Before long, VOIP systems will be filled with spam, open to hackers and taken down by worms. But security, infrastructure and VOIP vendors say it's important to get ahead of the curve, and they encouraged enterprises to consider security first when implementing VOIP systems in a panel Wednesday at Ziff Davis Media's online Virtual Tradeshow on security.
"We've already seen instances where good-size enterprises had their VOIP infrastructures taken down by a worm," said Chris Thatcher, national practice leader at Dimension Data Holdings, a global IT services firm based in Reston, Va.
"There's been a lack of security in the design and development of VOIP [voice over IP] systems, and buyers aren't taking security concerns into consideration," Thatcher said.
Enterprises instead have focused almost exclusively on price, features and performance, often leaving new VOIP systems open to threats.
According to panelist Andrew Graydon, vice president of technology at security firm BorderWare Technologies Inc., those risks include the common security breaches that enterprises deal with today, including DDoS (distributed denial-of-service) attacks, malicious code, spoofing and phishing.
But enterprises also need to look out for unique-to-VOIP threats such as eavesdropping and "VBombing," where hundreds or thousands of voice mails can be quickly left on a single VOIP console.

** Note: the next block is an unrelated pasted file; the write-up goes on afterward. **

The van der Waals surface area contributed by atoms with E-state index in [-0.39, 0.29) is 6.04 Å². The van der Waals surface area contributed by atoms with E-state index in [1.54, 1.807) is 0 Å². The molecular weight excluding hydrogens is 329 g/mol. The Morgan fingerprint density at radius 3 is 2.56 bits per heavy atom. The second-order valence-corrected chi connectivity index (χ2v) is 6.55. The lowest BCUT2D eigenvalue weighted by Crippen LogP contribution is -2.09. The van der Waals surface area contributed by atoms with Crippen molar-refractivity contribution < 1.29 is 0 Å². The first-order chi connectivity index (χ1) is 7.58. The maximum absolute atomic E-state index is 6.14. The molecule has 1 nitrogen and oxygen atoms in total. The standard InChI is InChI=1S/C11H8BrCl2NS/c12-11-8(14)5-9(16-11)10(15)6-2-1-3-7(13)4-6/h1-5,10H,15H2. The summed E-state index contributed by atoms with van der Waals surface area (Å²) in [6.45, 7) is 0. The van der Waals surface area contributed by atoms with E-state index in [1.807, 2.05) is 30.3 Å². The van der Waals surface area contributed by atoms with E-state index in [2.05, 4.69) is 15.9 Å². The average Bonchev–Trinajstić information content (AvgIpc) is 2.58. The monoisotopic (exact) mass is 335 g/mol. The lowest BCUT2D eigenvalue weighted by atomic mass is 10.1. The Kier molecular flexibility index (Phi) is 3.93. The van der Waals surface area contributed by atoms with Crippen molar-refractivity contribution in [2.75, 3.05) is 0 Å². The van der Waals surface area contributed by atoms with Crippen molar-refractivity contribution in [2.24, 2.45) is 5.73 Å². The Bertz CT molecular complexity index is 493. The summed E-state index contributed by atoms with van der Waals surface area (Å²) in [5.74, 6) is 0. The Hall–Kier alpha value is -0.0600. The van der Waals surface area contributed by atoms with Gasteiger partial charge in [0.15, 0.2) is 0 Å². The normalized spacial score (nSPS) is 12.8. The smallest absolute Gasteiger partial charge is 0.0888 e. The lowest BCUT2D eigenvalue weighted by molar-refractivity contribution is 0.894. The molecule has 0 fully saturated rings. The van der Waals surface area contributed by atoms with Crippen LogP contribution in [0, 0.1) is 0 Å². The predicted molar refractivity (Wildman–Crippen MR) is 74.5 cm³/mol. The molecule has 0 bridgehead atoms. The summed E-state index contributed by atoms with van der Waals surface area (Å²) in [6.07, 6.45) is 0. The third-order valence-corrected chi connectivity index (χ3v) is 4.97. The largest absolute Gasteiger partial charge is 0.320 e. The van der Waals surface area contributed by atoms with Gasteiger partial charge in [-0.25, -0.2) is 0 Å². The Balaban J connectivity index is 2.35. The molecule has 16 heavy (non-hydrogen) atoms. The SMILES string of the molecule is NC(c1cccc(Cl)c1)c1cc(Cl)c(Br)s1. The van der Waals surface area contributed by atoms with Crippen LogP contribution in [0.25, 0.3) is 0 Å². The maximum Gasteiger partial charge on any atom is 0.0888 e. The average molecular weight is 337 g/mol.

Graydon said vendors are loath to admit that these weaknesses exist, let alone that they've already been exploited.
"It's such a new market, no one wants to scare the consumer," he said. "But I can already go onto hacking Web sites and find script for attacks [on VOIP systems]."
Graydon said a bulk of those attacks can be accomplished at the application layer, which for most major vendors is based on SIP (Session Initiation Protocol). Firewalls and VPNs can adequately handle transport-layer security for VOIP, but he compared SIP with SMTP and HTTP for Web and e-mail applications, which were largely ignored until security issues arose.
"All of the vulnerabilities that exist for e-mail also exist for VOIP," Graydon told eWEEK.com prior to the panel. "Let's not make the same mistakes." He said Ontario-based BorderWare is working with major VOIP vendors and telcos to install the company's SIPAssure firewall appliance.
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